The Areizagas are a military family, with members serving in or veterans of the Army, Navy, Air Force and Marine Corps. But on Friday, as they gathered at the San Joaquin Valley National Cemetery for the funeral of Alvin Areizaga, they shared one uniform: the blue and white pinstripes of the New York Yankees.
Areizaga, 61 and an Air Force veteran, died unexpectedly Oct. 2 — the day before the Yankees beat the Minnesota Twins in a wild-card game to advance to the playoffs. He was a resident of Merced, but grew up in the Bronx, seven blocks from Yankee Stadium.
“After school, we would race each other down the Grand Concourse to the stadium,” said his brother, Charles. They couldn’t afford tickets, but “We’d go from one gate to the other and give them a sad face. Eventually, somebody would relent and we’d get in there and find a seat.”
From those seats, the Areizaga boys would watch the likes of Roger Maris and Mickey Mantle, Whitey Ford and Elston Howard.
The Yankees, Charles Areizaga said, “were the one thing we did agree on.”
So it seemed only fitting that when it came time to hold services for Alvin Areizaga, family members and friends attend in the gear of his beloved Bronx Bombers. The military ceremony was followed by a reception in Merced, that in turn was followed by, fittingly, the Yankees-Astros ALCS game Friday evening.
During the eulogy, Charles Areizaga and his sister, Janet Alvarez, remembered Alvin as a big guy with a big heart and a bigger laugh, who could make anyone smile.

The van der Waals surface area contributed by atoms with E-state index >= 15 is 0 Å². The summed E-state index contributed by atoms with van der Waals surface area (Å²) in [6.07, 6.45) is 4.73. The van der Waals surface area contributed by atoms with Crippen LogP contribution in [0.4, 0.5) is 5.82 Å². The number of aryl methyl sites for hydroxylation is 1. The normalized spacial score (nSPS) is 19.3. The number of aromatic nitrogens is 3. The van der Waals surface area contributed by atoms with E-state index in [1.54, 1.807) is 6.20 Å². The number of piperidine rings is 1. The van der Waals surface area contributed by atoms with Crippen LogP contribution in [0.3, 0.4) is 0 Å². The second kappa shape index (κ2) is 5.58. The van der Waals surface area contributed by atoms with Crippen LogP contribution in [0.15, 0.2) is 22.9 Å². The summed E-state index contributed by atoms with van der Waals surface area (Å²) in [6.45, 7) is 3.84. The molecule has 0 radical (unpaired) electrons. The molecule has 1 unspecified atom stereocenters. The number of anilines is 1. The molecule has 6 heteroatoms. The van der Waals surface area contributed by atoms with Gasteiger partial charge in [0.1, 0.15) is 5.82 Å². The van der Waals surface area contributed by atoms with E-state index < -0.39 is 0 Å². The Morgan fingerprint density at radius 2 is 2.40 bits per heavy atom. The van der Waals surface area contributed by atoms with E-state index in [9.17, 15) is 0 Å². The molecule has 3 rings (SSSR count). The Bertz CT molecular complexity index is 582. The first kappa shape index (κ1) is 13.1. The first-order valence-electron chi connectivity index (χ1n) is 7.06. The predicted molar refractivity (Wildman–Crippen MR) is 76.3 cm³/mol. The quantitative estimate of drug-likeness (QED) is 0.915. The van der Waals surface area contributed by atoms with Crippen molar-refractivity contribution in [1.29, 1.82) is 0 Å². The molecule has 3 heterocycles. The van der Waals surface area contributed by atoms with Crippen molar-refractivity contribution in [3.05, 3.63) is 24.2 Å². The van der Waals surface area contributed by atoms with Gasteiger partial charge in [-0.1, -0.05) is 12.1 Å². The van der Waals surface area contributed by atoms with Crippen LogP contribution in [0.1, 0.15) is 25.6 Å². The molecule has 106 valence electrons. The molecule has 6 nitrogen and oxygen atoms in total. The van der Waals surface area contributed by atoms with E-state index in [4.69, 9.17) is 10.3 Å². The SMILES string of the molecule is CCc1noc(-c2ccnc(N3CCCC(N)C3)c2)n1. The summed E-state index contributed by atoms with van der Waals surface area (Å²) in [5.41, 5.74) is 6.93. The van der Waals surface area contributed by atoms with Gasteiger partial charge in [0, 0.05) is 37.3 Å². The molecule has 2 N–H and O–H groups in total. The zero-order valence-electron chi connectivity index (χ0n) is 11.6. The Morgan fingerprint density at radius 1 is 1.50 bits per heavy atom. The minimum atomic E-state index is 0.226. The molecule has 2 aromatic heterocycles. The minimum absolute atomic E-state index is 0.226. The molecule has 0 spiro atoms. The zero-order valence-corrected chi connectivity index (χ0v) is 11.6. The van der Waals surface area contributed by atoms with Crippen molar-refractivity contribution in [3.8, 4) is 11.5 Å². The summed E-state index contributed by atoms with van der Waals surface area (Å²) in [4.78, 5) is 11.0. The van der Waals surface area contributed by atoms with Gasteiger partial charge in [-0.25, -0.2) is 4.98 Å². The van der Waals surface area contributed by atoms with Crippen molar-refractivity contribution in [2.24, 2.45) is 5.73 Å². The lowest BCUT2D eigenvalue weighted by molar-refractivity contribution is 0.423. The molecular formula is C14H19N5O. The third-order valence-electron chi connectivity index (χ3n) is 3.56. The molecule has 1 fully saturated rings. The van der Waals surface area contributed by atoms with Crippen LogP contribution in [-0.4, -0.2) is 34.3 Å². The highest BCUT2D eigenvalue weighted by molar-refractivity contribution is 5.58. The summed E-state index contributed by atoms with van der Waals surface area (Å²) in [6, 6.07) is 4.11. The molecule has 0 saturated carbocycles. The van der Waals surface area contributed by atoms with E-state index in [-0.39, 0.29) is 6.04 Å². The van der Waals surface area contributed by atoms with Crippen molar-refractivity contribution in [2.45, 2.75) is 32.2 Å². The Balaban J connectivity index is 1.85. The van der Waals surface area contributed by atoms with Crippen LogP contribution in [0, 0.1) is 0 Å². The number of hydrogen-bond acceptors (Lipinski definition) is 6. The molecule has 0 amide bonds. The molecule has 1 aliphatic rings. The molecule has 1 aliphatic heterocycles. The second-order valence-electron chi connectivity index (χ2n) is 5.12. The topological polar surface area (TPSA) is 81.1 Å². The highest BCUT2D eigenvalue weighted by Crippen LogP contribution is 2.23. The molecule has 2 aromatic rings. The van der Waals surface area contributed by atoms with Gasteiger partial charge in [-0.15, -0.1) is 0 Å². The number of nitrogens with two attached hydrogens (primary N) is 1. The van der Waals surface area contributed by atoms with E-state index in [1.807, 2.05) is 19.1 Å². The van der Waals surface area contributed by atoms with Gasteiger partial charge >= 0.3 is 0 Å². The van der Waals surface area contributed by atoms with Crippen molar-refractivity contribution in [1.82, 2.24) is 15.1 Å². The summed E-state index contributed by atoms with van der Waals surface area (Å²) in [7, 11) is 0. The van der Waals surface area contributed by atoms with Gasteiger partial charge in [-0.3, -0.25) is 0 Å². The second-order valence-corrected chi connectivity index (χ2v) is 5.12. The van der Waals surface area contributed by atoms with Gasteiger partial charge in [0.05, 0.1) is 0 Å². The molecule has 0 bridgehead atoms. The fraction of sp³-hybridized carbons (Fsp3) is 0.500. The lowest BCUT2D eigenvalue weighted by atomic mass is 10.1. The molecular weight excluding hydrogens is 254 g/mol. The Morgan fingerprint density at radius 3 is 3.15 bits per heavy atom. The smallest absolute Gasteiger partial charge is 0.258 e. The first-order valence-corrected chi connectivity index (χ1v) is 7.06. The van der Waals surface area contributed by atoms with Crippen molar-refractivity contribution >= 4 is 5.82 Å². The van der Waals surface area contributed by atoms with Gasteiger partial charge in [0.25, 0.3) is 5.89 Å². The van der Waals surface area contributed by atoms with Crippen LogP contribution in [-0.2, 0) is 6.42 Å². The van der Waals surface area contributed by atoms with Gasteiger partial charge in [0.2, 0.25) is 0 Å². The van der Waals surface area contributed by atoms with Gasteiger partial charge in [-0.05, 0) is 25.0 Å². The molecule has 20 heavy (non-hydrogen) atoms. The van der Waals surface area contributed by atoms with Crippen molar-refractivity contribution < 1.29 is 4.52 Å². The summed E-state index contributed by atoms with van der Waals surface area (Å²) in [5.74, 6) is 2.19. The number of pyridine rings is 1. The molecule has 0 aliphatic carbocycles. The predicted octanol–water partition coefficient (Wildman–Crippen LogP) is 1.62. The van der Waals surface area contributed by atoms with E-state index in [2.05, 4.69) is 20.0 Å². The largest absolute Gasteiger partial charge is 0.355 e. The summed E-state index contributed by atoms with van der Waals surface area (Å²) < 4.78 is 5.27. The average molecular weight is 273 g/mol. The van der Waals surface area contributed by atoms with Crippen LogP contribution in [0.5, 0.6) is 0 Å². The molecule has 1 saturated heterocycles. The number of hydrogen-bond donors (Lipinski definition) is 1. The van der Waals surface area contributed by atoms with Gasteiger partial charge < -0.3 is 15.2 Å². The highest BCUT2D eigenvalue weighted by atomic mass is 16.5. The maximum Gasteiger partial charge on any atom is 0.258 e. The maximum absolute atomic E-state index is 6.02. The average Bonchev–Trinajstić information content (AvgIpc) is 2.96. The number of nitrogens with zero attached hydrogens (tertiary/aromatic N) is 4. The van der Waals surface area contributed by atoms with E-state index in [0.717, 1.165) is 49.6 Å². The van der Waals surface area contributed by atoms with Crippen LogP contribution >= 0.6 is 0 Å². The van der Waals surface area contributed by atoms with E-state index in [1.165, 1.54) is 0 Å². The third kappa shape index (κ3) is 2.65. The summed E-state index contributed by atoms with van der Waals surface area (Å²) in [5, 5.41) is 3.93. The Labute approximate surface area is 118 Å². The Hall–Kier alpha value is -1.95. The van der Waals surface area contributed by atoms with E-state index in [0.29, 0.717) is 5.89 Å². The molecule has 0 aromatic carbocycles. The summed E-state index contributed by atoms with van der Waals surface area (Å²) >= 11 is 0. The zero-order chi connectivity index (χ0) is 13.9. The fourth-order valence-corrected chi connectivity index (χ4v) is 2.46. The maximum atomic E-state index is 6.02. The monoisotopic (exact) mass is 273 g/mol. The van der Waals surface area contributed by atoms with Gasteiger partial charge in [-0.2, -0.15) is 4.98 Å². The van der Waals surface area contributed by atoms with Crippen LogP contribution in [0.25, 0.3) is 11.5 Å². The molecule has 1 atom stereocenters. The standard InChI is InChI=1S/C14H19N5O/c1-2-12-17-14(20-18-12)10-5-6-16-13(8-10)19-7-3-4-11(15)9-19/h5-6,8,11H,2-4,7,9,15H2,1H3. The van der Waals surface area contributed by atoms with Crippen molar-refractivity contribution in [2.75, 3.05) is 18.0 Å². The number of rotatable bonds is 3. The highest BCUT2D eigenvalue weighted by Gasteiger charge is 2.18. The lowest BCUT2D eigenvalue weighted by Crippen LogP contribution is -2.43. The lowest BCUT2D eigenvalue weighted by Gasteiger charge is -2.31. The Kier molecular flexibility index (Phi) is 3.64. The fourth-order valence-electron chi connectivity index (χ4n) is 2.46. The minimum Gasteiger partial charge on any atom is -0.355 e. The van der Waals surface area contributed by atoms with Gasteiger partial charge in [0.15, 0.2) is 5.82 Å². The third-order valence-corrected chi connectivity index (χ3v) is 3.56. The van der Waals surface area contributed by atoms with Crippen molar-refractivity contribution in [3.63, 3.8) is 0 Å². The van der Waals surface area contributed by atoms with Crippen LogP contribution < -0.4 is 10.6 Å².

Growing up, Alvarez said, she lamented the lack of a sister. “Alvin filled in,” she said. “I’d bring out my Barbies and he’d bring out his GI Joes. Pretty soon, his GI Joe would be hitting on my Barbie, and I would threaten to tell Mom.”
“He was a loving son, brother, father and husband,” Charles Areizaga said. “And he was a Yankees fan. Let’s go, Yankees.”
The last game the brothers took in together was in July, 2009 in Anaheim. Charles drove up from his San Diego home and Alvin came down from Merced.
The Yankees won the game and, more importantly, went on to take the World Series that year.
“Now I am saying goodbye to my brother again, and the Yankees are playing in the playoffs again,” he said. “I hope that’s not just a coincidence.
“I’m hoping the Yankees win and go on to the World Series. That would be his last gift.”